Review: Moonrise Kingdom
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Cast: Bruce Willis, Ed Norton, Bill Murray, Frances McDormand, Kara Hayward, Jared Gilman
Director: Wes Anderson
Indian Express Rating:****
NOBODY creates mild craziness as nicely, pleasantly as Anderson. Nobody creates warm yet melancholic, set-piece homes like him as well. Here in one five-minute sweep of their house, he establishes the Bishops of Summer's End, living on a small island, as comfortably well-off and comfortably aloof from each other.
However, this is the 1960s, when it was okay for the head of a scout camp to smoke in front of his wards, for children to wield axes at camps, and for parents to not be expected to know about every living moment of their kids' monitored existence. It's not surprising therefore that when Suzy, the Bishops' eldest child and a lonely 12-year-old girl, goes missing, it takes them till dinner time to realise the same. Mother Laura (McDormand) finds out only because when she calls out on a megaphone for her four children to come to the dining table, Suzy doesn't respond.
That the megaphone fits as well into the house as the record player with an LP explaining the intricacies of a symphony and a fugue is as much a credit to Anderson as McDormand, one of the most unassuming, effortless character artistes on screen. Shuffling along, her hair disshevelled, her clothes ill-fitting, her sunglasses perched skewed on her nose, she is both a guilty mother and a guilty wife having an affair with the local cop.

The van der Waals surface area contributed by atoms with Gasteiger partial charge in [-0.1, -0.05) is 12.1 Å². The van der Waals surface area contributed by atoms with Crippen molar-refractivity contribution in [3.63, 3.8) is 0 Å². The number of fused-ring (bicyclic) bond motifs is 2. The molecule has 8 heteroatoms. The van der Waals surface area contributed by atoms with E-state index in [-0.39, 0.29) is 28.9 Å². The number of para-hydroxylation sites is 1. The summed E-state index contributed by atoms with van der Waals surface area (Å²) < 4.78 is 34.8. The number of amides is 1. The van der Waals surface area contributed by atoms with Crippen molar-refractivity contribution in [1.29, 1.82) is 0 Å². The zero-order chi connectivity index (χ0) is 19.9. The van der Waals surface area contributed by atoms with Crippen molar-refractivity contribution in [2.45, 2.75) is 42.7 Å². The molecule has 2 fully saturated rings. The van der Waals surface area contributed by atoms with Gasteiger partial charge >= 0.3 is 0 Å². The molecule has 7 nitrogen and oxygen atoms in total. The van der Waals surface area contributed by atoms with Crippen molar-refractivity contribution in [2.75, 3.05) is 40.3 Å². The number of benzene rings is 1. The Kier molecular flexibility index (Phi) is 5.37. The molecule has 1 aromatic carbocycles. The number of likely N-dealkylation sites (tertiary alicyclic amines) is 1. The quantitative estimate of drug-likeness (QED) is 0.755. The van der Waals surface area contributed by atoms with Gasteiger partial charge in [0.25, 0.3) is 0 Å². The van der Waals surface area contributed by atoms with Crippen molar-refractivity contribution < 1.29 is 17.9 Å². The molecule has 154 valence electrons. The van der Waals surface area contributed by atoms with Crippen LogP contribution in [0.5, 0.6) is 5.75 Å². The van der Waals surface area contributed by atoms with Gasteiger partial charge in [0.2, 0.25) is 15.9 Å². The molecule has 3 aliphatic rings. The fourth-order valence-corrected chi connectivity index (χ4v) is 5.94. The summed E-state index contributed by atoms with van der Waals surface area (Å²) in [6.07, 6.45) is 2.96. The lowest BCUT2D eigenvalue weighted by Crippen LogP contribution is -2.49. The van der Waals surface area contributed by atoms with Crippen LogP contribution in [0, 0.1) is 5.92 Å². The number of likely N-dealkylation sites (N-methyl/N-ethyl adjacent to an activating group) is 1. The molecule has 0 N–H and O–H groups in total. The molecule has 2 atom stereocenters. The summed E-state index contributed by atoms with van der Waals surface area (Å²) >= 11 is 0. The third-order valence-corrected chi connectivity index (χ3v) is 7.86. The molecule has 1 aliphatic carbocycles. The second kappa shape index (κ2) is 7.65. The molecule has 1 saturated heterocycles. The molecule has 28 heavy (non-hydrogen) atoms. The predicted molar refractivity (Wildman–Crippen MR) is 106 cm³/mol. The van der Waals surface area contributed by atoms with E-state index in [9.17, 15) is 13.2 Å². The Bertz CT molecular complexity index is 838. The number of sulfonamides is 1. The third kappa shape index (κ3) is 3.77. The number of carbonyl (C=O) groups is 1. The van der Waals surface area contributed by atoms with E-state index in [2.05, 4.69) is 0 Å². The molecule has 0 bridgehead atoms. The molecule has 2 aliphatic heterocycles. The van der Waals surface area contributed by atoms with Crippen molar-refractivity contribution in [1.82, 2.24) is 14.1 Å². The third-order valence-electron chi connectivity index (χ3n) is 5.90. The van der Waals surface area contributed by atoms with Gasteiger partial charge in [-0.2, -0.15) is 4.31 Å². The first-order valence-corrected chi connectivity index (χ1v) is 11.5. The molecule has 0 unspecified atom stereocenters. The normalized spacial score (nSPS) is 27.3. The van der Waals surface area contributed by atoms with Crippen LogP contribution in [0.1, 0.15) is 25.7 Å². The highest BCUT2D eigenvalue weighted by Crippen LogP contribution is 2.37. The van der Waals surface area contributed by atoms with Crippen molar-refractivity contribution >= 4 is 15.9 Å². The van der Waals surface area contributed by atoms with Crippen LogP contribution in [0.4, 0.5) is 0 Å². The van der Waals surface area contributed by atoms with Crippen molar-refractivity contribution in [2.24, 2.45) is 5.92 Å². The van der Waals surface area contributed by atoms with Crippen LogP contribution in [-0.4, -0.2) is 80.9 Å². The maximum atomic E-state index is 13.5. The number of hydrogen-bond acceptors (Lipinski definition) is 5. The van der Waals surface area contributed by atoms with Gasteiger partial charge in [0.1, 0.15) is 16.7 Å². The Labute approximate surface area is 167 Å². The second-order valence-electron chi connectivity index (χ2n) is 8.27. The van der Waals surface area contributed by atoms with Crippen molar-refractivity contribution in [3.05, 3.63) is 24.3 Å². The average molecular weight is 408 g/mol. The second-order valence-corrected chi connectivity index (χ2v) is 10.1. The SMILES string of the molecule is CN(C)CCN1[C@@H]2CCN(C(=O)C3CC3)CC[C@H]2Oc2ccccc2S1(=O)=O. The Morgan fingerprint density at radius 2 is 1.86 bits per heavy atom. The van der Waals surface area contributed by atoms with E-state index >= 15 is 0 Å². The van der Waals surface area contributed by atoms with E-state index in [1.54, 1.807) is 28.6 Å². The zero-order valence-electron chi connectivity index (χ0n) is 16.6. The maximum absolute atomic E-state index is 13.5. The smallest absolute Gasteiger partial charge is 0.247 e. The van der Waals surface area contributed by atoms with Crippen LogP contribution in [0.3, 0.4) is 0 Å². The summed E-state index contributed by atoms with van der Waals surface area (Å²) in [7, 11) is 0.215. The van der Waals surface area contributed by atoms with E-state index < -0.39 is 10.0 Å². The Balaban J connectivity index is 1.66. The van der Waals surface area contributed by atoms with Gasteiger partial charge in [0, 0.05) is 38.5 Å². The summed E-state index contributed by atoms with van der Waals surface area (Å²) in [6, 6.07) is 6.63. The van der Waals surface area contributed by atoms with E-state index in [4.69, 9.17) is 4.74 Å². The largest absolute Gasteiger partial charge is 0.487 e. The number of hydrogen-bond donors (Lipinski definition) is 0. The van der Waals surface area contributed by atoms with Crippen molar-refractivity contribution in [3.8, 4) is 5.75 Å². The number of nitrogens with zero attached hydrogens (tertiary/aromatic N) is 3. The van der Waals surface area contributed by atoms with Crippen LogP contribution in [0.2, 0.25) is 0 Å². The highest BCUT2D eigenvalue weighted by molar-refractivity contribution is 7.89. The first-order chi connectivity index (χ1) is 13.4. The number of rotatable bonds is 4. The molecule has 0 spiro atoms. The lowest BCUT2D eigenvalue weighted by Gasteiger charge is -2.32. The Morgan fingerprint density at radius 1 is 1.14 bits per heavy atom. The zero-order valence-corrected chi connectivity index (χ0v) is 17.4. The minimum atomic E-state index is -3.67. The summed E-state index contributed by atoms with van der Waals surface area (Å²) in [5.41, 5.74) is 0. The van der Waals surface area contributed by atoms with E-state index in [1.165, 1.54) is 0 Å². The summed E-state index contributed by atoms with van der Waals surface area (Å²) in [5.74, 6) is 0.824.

The tempestuous Suzy with a love for books about magical things and with little love lost for her parents has a counterfoil: an orphan named Sam trained as a scout who longs for parents and who is more prone to making magic happen for him. The two met by chance at a performance in church on the great flood and Noah's Ark and have been secretly corresponding till the day they elope.
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